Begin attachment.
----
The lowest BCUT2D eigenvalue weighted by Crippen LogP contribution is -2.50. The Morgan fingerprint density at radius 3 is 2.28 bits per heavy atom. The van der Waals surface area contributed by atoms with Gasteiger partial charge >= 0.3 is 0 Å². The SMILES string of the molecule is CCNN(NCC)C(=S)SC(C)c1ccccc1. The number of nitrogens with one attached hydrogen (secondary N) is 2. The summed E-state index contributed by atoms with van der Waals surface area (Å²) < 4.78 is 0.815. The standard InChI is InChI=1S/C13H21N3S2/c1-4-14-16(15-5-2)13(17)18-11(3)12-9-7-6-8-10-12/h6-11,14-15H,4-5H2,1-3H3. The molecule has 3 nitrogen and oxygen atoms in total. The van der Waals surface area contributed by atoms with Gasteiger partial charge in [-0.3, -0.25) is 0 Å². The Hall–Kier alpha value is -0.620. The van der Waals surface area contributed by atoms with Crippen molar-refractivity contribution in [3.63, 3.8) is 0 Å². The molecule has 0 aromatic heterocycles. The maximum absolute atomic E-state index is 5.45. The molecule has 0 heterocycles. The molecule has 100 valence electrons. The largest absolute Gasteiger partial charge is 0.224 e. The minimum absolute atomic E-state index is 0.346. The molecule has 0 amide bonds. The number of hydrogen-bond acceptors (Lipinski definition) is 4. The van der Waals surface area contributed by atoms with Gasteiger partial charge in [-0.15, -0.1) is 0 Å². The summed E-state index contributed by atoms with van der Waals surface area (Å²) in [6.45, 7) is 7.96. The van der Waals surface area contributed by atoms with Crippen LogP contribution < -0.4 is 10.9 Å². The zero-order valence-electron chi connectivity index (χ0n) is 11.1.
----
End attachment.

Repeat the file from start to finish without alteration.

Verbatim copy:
The lowest BCUT2D eigenvalue weighted by Crippen LogP contribution is -2.50. The Morgan fingerprint density at radius 3 is 2.28 bits per heavy atom. The van der Waals surface area contributed by atoms with Gasteiger partial charge >= 0.3 is 0 Å². The SMILES string of the molecule is CCNN(NCC)C(=S)SC(C)c1ccccc1. The number of nitrogens with one attached hydrogen (secondary N) is 2. The summed E-state index contributed by atoms with van der Waals surface area (Å²) < 4.78 is 0.815. The standard InChI is InChI=1S/C13H21N3S2/c1-4-14-16(15-5-2)13(17)18-11(3)12-9-7-6-8-10-12/h6-11,14-15H,4-5H2,1-3H3. The molecule has 3 nitrogen and oxygen atoms in total. The van der Waals surface area contributed by atoms with Gasteiger partial charge in [-0.3, -0.25) is 0 Å². The Hall–Kier alpha value is -0.620. The van der Waals surface area contributed by atoms with Crippen molar-refractivity contribution in [3.63, 3.8) is 0 Å². The molecule has 0 aromatic heterocycles. The maximum absolute atomic E-state index is 5.45. The molecule has 0 heterocycles. The molecule has 100 valence electrons. The largest absolute Gasteiger partial charge is 0.224 e. The minimum absolute atomic E-state index is 0.346. The molecule has 0 amide bonds. The number of hydrogen-bond acceptors (Lipinski definition) is 4. The van der Waals surface area contributed by atoms with Gasteiger partial charge in [-0.15, -0.1) is 0 Å². The summed E-state index contributed by atoms with van der Waals surface area (Å²) in [6.45, 7) is 7.96. The van der Waals surface area contributed by atoms with Crippen LogP contribution < -0.4 is 10.9 Å². The zero-order valence-electron chi connectivity index (χ0n) is 11.1.